Important Safety Information

 

Contraindications

Hypersensitivity to the active substance or to any of the excipients.

 

Special warnings and special precautions for use

Vedolizumab should be administered by a healthcare professional equipped to manage hypersensitivity reactions, including anaphylaxis, if they occur. Appropriate monitoring and medical support measures should be available for immediate use when administering vedolizumab. Observe all patients during infusion and until the infusion is complete.

 

Infusion-related reactions

In clinical studies, infusion-related reactions (IRR) and hypersensitivity reactions have been reported, with the majority being mild to moderate in severity. If a severe IRR, anaphylactic reaction, or other severe reaction occurs, administration of vedolizumab must be discontinued immediately and appropriate treatment initiated (e.g., epinephrine and antihistamines). If a mild to moderate IRR occurs, the infusion rate can be slowed or interrupted and appropriate treatment initiated (e.g., epinephrine and antihistamines). Once the mild or moderate IRR subsides, continue the infusion. Physicians should consider pre-treatment (e.g., with antihistamine, hydrocortisone and/or paracetamol) prior to the next infusion for patients with a history of mild to moderate IRR to vedolizumab, in order to minimize their risks.

 

Infections

Vedolizumab is a gut-selective integrin antagonist with no identified systemic immunosuppressive activity. Physicians should be aware of the potential increased risk of opportunistic infections or infections for which the gut is a defensive barrier. Vedolizumab treatment is not to be initiated in patients with active, severe infections such as tuberculosis, sepsis, cytomegalovirus, listeriosis, and opportunistic infections until the infections are controlled, and physicians should consider withholding treatment in patients who develop a severe infection while on chronic treatment with vedolizumab. Caution should be exercised when considering the use of vedolizumab in patients with a controlled chronic severe infection or a history of recurring severe infections. Patients should be monitored closely for infections before, during and after treatment. Before starting treatment with vedolizumab, screening for tuberculosis may be considered according to local practice. Some integrin antagonists and some systemic immunosuppressive agents have been associated with progressive multifocal leukoencephalopathy (PML), which is a rare and often fatal opportunistic infection caused by the John Cunningham (JC) virus. By binding to the α4β7 integrin expressed on gut-homing lymphocytes, vedolizumab exerts an immunosuppressive effect on the gut. Although no systemic immunosuppressive effect was noted in healthy subjects, the effects on systemic immune system function in patients with inflammatory bowel disease are not known. Healthcare professionals should monitor patients on vedolizumab for any new onset or worsening of neurological signs and symptoms, and consider neurological referral if they occur. If PML is suspected, treatment with vedolizumab must be withheld; if confirmed, treatment must be permanently discontinued. Typical signs and symptoms associated with PML are diverse, progress over days to weeks, and include progressive weakness on one side of the body, clumsiness of limbs, disturbance of vision, and changes in thinking, memory, and orientation leading to confusion and personality changes. The progression of deficits usually leads to death or severe disability over weeks or months.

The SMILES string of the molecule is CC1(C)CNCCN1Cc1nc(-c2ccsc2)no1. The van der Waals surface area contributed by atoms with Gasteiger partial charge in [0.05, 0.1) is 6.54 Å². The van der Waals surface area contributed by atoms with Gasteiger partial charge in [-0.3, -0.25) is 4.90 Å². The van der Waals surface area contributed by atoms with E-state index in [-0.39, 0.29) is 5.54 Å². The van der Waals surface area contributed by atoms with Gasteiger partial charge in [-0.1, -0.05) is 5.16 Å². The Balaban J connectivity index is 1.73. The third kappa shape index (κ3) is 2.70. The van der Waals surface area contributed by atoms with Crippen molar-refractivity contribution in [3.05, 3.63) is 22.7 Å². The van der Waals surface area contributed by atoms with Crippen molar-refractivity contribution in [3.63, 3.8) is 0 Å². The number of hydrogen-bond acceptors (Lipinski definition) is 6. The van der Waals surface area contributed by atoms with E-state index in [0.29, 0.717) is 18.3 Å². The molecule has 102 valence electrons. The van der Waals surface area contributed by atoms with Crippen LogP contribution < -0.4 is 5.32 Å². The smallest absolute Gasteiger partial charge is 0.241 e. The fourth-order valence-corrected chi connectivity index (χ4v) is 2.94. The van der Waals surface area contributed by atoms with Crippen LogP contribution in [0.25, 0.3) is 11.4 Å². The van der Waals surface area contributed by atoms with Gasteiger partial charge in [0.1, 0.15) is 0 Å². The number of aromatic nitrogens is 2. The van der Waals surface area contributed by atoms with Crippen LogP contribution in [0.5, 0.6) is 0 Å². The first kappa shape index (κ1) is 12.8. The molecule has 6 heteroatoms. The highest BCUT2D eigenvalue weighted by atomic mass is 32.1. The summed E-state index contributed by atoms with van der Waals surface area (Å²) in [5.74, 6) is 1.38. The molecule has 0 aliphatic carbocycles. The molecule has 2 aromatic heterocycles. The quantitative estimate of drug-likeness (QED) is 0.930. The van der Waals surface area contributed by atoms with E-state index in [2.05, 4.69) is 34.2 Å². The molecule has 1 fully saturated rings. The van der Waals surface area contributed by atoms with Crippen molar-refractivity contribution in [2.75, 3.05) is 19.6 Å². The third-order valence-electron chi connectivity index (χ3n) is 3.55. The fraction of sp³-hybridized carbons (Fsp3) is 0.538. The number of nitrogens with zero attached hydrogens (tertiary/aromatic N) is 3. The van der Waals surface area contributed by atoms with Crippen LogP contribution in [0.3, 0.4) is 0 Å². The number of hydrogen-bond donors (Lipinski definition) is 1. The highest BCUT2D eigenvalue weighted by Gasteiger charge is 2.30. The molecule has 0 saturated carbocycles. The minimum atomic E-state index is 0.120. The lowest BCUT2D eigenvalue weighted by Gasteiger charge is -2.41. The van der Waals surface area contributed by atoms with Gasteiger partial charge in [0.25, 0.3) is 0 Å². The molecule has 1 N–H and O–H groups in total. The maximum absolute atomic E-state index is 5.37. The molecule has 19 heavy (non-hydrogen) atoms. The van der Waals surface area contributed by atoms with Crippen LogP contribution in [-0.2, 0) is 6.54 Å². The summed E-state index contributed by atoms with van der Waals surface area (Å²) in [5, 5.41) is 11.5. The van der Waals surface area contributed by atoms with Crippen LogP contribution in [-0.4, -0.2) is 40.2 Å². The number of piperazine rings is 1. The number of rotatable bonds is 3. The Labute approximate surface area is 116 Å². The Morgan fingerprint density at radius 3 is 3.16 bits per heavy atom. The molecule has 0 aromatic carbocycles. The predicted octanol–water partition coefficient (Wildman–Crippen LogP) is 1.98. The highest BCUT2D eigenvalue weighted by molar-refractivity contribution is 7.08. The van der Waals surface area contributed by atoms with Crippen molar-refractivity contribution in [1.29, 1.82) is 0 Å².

Malignancies

The risk of malignancy is increased in patients with ulcerative colitis and Crohn’s disease. Immunomodulatory medicinal products may increase the risk of malignancy.

 

Prior and concurrent use of biological products

No vedolizumab clinical trial data are available for patients previously treated with natalizumab. Caution should be exercised when considering the use of vedolizumab in these patients. No clinical trial data for concomitant use of vedolizumab with biologic immunosuppressants are available. Therefore, the use of vedolizumab in such patients is not recommended.

 

Vaccinations

Prior to initiating treatment with vedolizumab all patients should be brought up to date with all recommended immunizations. Patients receiving vedolizumab may receive non-live vaccines (e.g., subunit or inactivated vaccines) and may receive live vaccines only if the benefits outweigh the risks.

 

Adverse reactions include: nasopharyngitis, headache, arthralgia, upper respiratory tract infection, bronchitis, influenza, sinusitis, cough, oropharyngeal pain, nausea, rash, pruritus, back pain, pain in extremities, pyrexia, and fatigue.

 

Please consult with your local regulatory agency for approved labeling in your country.